The city council approved the year-long project, which PPB said would cost less than $80,000.>>

“I’m pleased PPB will begin this pilot using drones on a limited basis,” said Chief Chuck Lovell. “Drones have proven to drastically reduce personnel time at crash scenes, increase safety and decrease the amount of time the public may be impacted when it comes to situations such as road closures.”

Along with the traffic division, the drones will also be used by the explosive disposal unit and during “tactical events” when requested, police said.

Police said they will not use drones for random or mass surveillance, harassing or intimidating an individual or group, in connection with any facial recognition technology, or for crowd control “unless a life safety critical incident occurs.”>>


<<During Wednesday’s Portland City Council meeting, commissioners unanimously approved the Portland Police Bureau’s request to spend $80,000 in earmarked funds on drone equipment, which it plans to test in the field soon.

Portland Police Chief Chuck Lovell said in a statement following the city council’s vote that the drone will improve officer safety and speed up traffic collision investigations times.

“I’m pleased PPB will begin this pilot using drones on a limited basis,” Lovell said. “Drones have proven to drastically reduce personnel time at crash scenes, increase safety and decrease the amount of time the public may be impacted when it comes to situations such as road closures.

During this critical staffing period, PPB continues to look for innovative ways to help us do our jobs more efficiently and effectively.”

As part of a year-long pilot project, PPB says that it will limit its drone use to traffic investigations and its Metro Explosive Disposal Unit.

When addressing the city council last month, Sgt. James Defrain said that officers will be prohibited from using drone technology for crowd control, mass surveillance or for the use of facial-recognition technology, per PPB’s own policies. The drones, Defrain said, will be modified versions of products already available to the public, with “extremely limited” flight times. Police say the drones will also be clearly marked with “City of Portland” or “Portland Police” logos and will be unable to carry items heavier than a cell phone.>>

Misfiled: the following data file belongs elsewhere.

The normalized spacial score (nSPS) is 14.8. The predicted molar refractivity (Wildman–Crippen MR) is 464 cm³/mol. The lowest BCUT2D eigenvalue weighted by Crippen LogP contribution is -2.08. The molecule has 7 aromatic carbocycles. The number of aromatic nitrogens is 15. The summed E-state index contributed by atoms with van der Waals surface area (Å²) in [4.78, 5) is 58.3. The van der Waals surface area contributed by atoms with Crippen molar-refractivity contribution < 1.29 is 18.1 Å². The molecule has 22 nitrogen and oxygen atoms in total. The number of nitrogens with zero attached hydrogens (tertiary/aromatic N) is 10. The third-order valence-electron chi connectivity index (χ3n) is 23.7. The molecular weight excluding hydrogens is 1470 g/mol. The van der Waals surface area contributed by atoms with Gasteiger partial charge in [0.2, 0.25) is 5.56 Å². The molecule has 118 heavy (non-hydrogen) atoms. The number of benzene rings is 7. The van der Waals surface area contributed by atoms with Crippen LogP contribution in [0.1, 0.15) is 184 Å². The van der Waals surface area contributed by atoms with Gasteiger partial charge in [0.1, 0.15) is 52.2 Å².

<<A Portland City Auditor’s office investigation found insufficient evidence that gunshot detection company ShotSpotter violated any city lobbying rules, clearing the way for the city’s pursuit of the technology.

ShotSpotter, a company which makes gunshot detection sensors that identify sounds that could be gunshots and sends alerts about their location to police, has been pursuing a pilot program with the City of Portland for close to a year.

After receiving a complaint, the Portland Auditor’s office reviewed whether ShotSpotter had passed the time or monetary thresholds in its courting of the city that would have required it to register as a lobbying entity.

Investigators found that “while meetings took place that qualified as efforts to influence the actions of City officials,” there was insufficient evidence that ShotSpotter met the hours threshold required to register with the Auditor’s office.

An office spokesperson said many of the meetings between ShotSpotter representatives and city employees did not “qualify as either direct or indirect lobbying.”

“Our office did not find sufficient evidence that the thresholds to require registration as a lobbying entity or quarterly reporting of these meetings has been met,” said Becky Lamboley, interim city elections officer, in a letter to ShotSpotter on April 3.